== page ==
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The Grieving Parent

Before I write this, I'd like to say that I am in no way comparing my grief to that of parents who have physically lost a child. To be frank, I'm not sure how your world keeps turning and you are superheroes. However, the grieving process I went through is real, and one many, if not all, parents who have children with any kind of additional needs go through.


As soon as I found out I was pregnant, I knew I'd have a boy. It wasn't a hunch, a mothers instinct, a 'feeling' - it was biological science. Females have 2 X chromosomes, a male has an X and a Y, so they get the deciding vote. Neil comes from a family of 3 boys, his dad comes from a family of 6 boys. The math was set. Female Dudzik's are a rarity.


As the weeks passed, I'd start to imagine. What would the house be like with a raucous 7 year old? How many times would I have to call on my pre-teen son to get out his room and come and get his dinner? Would I be driving my teenager to the cinema or would I let him get the bus? As he started driving lessons, would I take him out in my car, or leave that for Dad? Would I be the sweet mum meeting the girlfriend, or the crazy mum? Would he go to university like me or go straight to an apprenticeship and work his way up the corporate ladder like Dad? Would we help with his first house deposit? I did a lot of thinking in those 40 weeks.


I used to joke when Luca was around 9 or 10 months that he showed signs of autism. Not because it was funny, but because I wanted someone to tell me I was being silly.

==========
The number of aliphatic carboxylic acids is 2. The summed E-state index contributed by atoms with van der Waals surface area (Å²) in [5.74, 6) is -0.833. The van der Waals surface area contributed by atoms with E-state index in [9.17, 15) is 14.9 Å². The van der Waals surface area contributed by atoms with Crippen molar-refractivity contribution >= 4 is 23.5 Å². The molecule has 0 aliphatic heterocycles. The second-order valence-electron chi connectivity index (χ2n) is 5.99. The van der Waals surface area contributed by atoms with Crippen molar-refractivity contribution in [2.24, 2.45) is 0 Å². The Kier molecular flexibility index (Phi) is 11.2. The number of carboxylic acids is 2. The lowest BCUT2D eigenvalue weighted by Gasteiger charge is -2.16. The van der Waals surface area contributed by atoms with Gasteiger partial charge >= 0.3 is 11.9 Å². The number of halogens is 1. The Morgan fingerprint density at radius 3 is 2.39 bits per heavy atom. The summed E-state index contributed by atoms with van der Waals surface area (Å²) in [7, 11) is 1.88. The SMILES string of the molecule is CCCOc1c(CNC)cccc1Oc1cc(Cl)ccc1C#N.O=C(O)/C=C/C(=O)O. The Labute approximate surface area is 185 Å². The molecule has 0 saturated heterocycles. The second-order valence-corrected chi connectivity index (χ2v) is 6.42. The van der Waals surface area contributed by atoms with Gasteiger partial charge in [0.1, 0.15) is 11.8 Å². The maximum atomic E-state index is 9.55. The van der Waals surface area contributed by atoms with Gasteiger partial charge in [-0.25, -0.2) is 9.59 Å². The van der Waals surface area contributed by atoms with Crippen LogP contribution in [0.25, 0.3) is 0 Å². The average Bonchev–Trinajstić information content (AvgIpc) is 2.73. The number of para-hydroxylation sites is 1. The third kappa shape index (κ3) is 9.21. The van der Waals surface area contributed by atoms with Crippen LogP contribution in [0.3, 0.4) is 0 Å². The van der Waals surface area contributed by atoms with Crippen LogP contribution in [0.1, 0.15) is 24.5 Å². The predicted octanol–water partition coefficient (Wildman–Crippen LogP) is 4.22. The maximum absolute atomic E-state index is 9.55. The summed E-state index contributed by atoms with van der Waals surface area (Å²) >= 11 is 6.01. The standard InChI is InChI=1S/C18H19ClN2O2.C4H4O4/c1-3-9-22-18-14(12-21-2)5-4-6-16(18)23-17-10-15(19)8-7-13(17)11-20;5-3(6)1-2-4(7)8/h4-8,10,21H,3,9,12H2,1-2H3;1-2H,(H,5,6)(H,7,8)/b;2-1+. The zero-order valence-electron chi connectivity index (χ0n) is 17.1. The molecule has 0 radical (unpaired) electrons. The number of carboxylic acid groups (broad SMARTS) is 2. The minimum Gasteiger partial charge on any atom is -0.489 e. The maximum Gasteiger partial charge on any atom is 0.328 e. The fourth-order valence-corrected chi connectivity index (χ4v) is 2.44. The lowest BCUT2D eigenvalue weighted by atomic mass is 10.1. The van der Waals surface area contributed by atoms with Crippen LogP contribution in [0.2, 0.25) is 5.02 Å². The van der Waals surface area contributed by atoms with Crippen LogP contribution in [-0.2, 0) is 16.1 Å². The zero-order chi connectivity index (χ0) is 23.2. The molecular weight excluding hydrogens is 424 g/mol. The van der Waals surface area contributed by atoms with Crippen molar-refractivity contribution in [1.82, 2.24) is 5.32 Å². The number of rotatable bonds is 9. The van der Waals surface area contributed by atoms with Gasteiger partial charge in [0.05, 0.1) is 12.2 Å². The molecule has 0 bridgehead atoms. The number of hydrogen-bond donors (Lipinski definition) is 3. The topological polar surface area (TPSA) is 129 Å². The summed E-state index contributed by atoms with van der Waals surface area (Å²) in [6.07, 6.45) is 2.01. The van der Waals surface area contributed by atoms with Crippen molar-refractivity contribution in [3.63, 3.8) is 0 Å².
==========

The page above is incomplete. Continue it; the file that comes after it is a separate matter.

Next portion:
'Of course he doesn't, he's absolutely fine". And I did hear those words. I heard them at his 11 month review, even though I tentatively mentioned autism and was it something I should be concerned about.


And then all of a sudden, things that were maybe just a delay were now a red flag. There was a very real probability that my little boy had autism. And at first, it wasn't a big deal - so he operated a little diffrently, so what? I taught kids who were on the spectrum and they were in mainstream education and doing just fine.


But then the words never came. Was he non-verbal or just speech delayed? And that was hard to accept. My little boy wasn't going to talk? Probably not. Definitely not any time soon. He wasn't going to start mini-kickers. School would be different. Friendships would be different. Life was going to be so different, so unexpected.


And that was the point where my mind started to shift. We'd have good days, for sure. Luca was the exact same little boy - happy, crazy, a bit weird, loving but I couldn't shake the 'why me?'. Why was this happening to me - not us. Me. Why did I have to have the autistic child? There were 3 other woman who gave birth on the same night as me but I bet their kids were developing just fine. They didn't have to go to development centres, or have bloods drawn, or have various professionals come to asses their children in their home. It was unfair. I was angry as hell.


And those were the bad days, but there were terrible days too. Days when I couldn't look at my child and see all the things that wouldn't be on the cards for him. Days where I could only see the negative side of this lifelong diagnosis. Days where I was reminded that this was lifelong. As in, as long as Luca lived. Not as long as I lived, or Neil lived. Who the hell was going to care for him when we weren't able to? I'm crying as I write this because this is still a very real fear for me. Who can I trust to love and care for my child as much as I do? - nobody on this planet could.


But then I look at him now. How much he progresses each and every week. And I hope.


I don't think I'm done grieving for the parenting job I thought I was going to have. I still have days. But I'm learning. Learning to let go of all the things I thought I wanted for him. Learning to want new things, to experience a different kind of parenting job, learning to just let Luca be Luca.


Because he is really, really great. Just as he is.


Acceptance. It starts at home.







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